About one-hundred years ago I had an extremely close relationship with the man who was my boss. In those long-ago days of offices and doors, people used to hang out. You might have a question for a co-worker and find yourself spending 30 minutes or 45 in her office shooting the breeze.
Before Serfdom 2.0 became the modus operandi of every “modern” business, downtime used to be a part of business.
The great film director (perhaps the greatest) Jean Renoir once said, “Loitering is the foundation of civilization.” If you’re working all the time, if you have no time to think, laugh, chit-chat, see a movie, look at reels, go to a museum (loiter) the chances are you’ll grow about as stale as the bread in the Ogilvy cafeteria.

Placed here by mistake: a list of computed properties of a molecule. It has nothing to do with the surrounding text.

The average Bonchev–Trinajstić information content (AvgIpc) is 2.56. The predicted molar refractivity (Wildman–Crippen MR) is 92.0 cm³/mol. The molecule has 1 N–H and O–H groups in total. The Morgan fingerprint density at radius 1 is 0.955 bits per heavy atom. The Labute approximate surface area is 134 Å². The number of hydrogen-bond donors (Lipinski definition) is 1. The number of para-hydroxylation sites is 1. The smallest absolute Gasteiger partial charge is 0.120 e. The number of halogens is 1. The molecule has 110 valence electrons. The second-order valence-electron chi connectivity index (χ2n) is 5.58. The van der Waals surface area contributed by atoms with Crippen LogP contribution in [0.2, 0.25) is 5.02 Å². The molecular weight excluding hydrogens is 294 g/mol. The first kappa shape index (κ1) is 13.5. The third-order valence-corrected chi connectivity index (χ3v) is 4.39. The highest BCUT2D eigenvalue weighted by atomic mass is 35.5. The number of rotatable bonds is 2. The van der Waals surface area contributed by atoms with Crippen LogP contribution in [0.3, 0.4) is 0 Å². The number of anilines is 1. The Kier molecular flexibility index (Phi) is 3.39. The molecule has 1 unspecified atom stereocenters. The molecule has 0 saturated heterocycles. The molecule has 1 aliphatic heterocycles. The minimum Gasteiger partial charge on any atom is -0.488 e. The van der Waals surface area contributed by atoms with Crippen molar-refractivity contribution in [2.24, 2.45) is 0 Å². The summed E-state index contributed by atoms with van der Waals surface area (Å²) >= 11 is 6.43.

|Jean Renoir, son of Auguste, has three movies on the BFI list of top 100 films of all time.|
But back to my ex-boss. One day, he offhandedly asked me, “are you a first-born child?”
“No, I’m a middle child.”
“Good,” he said. “Children who aren’t first-born do better in advertising. Second children or third children are used to having to act up, to shout, to raise their hands to get noticed.”
Simplistic or not, that still makes sense to me. Non-first borns know, “attention must be paid.” In order to survive, they quickly learn how to get attention.
In advertising today, where ostensibly attention is the currency of our trade, attention is a bad word.
Some decades ago, David Ogilvy wrote, “
Don’t discount the misfits on your team.”
I read the article and liked it. Agency “career discussions” were going on at that moment and I thought the article was valuable enough to share with some people who had the letter “C” in their title.
How fucking naïve of me.
I particularly liked this passage, and underscored it in the note I sent out.
” might be great for a family vacation. It’s not great for a creative endeavor.
|Does it ever seem to you that every meeting consists of the same nine words just constantly re-shuffled?|